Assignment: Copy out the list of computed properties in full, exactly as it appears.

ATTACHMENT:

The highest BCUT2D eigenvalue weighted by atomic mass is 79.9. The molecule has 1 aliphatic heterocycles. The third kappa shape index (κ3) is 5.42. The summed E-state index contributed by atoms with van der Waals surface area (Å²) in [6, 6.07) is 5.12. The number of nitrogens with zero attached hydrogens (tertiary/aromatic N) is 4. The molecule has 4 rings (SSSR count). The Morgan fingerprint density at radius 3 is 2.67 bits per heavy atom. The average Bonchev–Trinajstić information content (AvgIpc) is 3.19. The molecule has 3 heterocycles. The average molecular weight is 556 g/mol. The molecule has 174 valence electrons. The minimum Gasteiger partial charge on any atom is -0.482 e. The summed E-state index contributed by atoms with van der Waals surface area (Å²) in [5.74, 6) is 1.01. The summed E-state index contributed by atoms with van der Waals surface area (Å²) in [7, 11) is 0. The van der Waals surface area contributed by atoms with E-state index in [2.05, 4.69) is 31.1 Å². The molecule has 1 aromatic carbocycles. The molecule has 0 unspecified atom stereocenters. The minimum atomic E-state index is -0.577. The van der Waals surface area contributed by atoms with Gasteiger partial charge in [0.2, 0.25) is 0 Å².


The highest BCUT2D eigenvalue weighted by atomic mass is 79.9. The molecule has 1 aliphatic heterocycles. The third kappa shape index (κ3) is 5.42. The summed E-state index contributed by atoms with van der Waals surface area (Å²) in [6, 6.07) is 5.12. The number of nitrogens with zero attached hydrogens (tertiary/aromatic N) is 4. The molecule has 4 rings (SSSR count). The Morgan fingerprint density at radius 3 is 2.67 bits per heavy atom. The average Bonchev–Trinajstić information content (AvgIpc) is 3.19. The molecule has 3 heterocycles. The average molecular weight is 556 g/mol. The molecule has 174 valence electrons. The minimum Gasteiger partial charge on any atom is -0.482 e. The summed E-state index contributed by atoms with van der Waals surface area (Å²) in [5.74, 6) is 1.01. The summed E-state index contributed by atoms with van der Waals surface area (Å²) in [7, 11) is 0. The van der Waals surface area contributed by atoms with E-state index in [2.05, 4.69) is 31.1 Å². The molecule has 1 aromatic carbocycles. The molecule has 0 unspecified atom stereocenters. The minimum atomic E-state index is -0.577. The van der Waals surface area contributed by atoms with Gasteiger partial charge in [0.2, 0.25) is 0 Å².